- Informed consent & refusal of treatment
- The clinical relationship-truthfulness, trust and good communication Confidentiality and good clinical practice
- Medical research Human reproduction Genetics
- Mental disorders and disabilities
- Life, death, dying and killing
- Vulnerabilities created by the duties of doctors and medical students Resource allocation
There has not been a similar core curriculum proposed for US medical schools, but most schools do cover some ethics content.
In day-to-day practice, some have proposed the use of an ethics checklist to ensure that the ethical needs of patients are being taken into consideration. The checklist proposed by Sokol is shown here and has been referred to as the equivalent of the World Health Organization’s surgical checklist.
This slide lists specific ethical topics that should be considered in laboratory medicine. Topics include:
- Confidentiality of medical information Genetic Testing
- Counseling-risk/benefit, value of prognostic information Medically actionable results
- Allocation of resources Codes of conduct Publishing Issue
- Conflicts of interest and industry relations with laboratory Test ordering -
- Conflicts of interest Informed consent
- Counseling risk/benefit, value of prognostic info
- Mandatory testing & autonomy (screening programs, drugs, HIV, prisoners, pregnant patients) Biobanking
- Informed consent and Future use Testing on fetal tissue
- Medically actionable results-informing the patient & family? Properly trained testing personnel (point of care issues)
This list is not meant to be all-inclusive, but rather as food for thought when developing a curriculum. Again, I direct the viewer to a Pearl by Ann Gronowski & the IFCC Ethics Task Force entitled: Ethics in Laboratory Medicine.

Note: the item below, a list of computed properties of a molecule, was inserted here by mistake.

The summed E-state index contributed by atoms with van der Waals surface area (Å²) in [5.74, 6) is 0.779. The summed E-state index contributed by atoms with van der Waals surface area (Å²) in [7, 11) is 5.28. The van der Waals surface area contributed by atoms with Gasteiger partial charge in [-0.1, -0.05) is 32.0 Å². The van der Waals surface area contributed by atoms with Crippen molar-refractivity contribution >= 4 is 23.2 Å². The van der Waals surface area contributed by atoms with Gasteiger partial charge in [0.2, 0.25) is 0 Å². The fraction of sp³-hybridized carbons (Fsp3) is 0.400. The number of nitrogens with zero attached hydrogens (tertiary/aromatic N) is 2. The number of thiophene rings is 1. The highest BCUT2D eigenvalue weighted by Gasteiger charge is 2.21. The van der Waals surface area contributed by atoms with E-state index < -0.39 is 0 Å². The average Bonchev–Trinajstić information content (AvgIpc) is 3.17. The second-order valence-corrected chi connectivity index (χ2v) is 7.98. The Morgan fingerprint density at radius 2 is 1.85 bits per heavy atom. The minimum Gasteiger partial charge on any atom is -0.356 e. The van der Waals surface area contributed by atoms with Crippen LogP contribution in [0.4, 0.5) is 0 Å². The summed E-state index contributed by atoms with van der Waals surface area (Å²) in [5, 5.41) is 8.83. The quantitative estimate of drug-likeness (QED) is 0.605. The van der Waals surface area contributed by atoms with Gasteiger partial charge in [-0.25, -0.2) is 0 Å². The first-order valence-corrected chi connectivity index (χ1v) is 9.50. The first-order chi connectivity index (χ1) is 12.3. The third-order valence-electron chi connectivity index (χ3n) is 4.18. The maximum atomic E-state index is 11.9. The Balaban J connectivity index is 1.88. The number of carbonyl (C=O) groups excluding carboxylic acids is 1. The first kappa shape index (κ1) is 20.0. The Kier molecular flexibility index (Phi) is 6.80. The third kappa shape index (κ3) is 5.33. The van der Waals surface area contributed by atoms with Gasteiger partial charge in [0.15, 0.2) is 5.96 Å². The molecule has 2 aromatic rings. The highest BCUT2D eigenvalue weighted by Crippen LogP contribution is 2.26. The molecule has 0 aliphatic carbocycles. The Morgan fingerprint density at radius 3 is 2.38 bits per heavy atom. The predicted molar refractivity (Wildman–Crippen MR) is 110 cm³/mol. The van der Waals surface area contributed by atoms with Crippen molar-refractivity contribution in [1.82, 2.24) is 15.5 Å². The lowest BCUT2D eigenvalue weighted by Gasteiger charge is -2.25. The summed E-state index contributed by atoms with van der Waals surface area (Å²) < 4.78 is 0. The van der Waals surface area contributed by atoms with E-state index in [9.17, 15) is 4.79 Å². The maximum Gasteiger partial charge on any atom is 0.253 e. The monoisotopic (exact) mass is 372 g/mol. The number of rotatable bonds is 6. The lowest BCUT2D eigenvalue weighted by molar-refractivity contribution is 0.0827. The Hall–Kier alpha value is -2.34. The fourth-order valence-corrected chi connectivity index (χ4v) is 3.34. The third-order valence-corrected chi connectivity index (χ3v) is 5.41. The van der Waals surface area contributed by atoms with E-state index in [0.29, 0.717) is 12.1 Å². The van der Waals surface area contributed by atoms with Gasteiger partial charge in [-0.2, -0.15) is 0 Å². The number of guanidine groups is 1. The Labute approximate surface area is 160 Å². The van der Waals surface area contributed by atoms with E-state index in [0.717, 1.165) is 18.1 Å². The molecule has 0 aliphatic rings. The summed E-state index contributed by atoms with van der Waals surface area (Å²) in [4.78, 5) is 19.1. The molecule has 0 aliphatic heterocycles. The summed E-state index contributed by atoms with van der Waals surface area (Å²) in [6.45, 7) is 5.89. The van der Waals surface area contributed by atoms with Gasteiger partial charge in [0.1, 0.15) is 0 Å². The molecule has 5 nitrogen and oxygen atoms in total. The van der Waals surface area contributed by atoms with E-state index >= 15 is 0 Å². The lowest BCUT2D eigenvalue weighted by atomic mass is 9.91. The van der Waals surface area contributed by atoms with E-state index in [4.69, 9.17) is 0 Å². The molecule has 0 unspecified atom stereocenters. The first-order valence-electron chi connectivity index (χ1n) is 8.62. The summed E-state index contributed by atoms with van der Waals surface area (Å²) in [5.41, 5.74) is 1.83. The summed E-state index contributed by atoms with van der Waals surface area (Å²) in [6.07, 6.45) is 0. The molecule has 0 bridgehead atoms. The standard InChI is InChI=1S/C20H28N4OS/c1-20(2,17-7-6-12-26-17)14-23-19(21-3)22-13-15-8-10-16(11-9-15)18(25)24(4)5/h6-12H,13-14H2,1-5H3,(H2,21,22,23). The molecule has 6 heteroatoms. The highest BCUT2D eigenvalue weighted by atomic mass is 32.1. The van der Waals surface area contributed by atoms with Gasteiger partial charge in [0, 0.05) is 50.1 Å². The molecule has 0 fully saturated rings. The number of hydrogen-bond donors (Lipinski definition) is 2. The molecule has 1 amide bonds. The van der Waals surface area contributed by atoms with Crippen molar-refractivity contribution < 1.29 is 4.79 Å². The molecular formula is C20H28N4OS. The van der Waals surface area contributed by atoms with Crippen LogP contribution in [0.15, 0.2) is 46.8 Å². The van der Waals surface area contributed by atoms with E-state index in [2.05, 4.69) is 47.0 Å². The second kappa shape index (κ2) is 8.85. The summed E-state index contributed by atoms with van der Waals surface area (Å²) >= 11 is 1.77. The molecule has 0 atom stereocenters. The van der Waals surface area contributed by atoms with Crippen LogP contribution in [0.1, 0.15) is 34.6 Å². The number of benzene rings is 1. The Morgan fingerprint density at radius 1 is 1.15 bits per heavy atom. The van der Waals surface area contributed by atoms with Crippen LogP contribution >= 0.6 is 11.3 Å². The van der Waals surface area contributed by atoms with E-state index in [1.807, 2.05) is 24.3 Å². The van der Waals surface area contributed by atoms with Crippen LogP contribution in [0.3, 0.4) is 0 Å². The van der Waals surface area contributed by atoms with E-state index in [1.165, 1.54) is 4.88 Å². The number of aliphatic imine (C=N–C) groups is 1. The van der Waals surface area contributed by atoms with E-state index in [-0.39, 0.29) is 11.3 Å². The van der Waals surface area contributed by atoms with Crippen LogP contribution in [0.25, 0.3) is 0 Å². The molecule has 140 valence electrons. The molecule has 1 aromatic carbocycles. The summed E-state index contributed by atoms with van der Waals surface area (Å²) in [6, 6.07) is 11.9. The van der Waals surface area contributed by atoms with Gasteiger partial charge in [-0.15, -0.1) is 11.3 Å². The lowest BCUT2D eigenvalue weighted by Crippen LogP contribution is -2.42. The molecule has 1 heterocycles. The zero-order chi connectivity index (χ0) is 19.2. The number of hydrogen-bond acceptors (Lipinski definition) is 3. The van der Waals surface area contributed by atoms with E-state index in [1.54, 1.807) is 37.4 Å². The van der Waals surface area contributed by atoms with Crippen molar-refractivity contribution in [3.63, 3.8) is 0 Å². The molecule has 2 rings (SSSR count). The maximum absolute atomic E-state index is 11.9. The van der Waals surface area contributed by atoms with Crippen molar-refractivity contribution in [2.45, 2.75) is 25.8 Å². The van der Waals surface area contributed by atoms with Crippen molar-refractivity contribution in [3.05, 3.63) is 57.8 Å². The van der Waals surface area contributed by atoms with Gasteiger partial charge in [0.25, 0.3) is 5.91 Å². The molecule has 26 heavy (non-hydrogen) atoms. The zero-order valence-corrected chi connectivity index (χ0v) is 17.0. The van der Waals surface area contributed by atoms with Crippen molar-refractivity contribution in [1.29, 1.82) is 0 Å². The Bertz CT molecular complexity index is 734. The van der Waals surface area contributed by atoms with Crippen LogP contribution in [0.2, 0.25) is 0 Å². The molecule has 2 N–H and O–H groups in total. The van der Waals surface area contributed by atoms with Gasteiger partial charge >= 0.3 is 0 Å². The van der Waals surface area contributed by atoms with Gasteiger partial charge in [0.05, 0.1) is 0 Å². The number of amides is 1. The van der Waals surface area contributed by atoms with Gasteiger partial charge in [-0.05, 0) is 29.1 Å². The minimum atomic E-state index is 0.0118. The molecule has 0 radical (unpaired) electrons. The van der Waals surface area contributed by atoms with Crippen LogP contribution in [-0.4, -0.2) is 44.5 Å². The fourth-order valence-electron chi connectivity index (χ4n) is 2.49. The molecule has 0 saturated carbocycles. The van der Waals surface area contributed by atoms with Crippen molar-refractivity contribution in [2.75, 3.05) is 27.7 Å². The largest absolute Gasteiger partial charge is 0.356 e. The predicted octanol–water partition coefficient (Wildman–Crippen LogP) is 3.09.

There has been much discussion in the literature about exactly how ethics should be taught. Cultural transmission involves teaching the classical humanities as a part of medical education. This includes: philosophy, religion, history, law, and art. This approach is profession oriented and involves teaching professional oaths and codes of behavior. This method stresses basic values and the culture of medicine.
The Affective developmental approach stresses the teaching of interpersonal communication, stress management, physician burnout and impairment prevention, personal growth & development and concern with community medicine. It emphasizes development of attitudes & behaviors of Compassion, Sensitivity, and Empathy towards patients & colleagues & self. This approach is very student oriented.
The Cognitive developmental approach places an emphasis on the development of logical & critical thinking. It focuses on a progression of increasing levels of maturity & thinking & reasoning. This approach has been criticized for being too abstract.
The best approach is probably a blend of all three theories.
What is the current status of ethics training for clinical laboratorians today? To obtain more information, the IFCC Ethics Task Force conducted an international survey that was recently published in Clinica Chimica Acta the international journal of IFCC.
The aim of the study was to determine the mode and extent of teaching of ethics in training programs in clinical chemistry and laboratory medicine.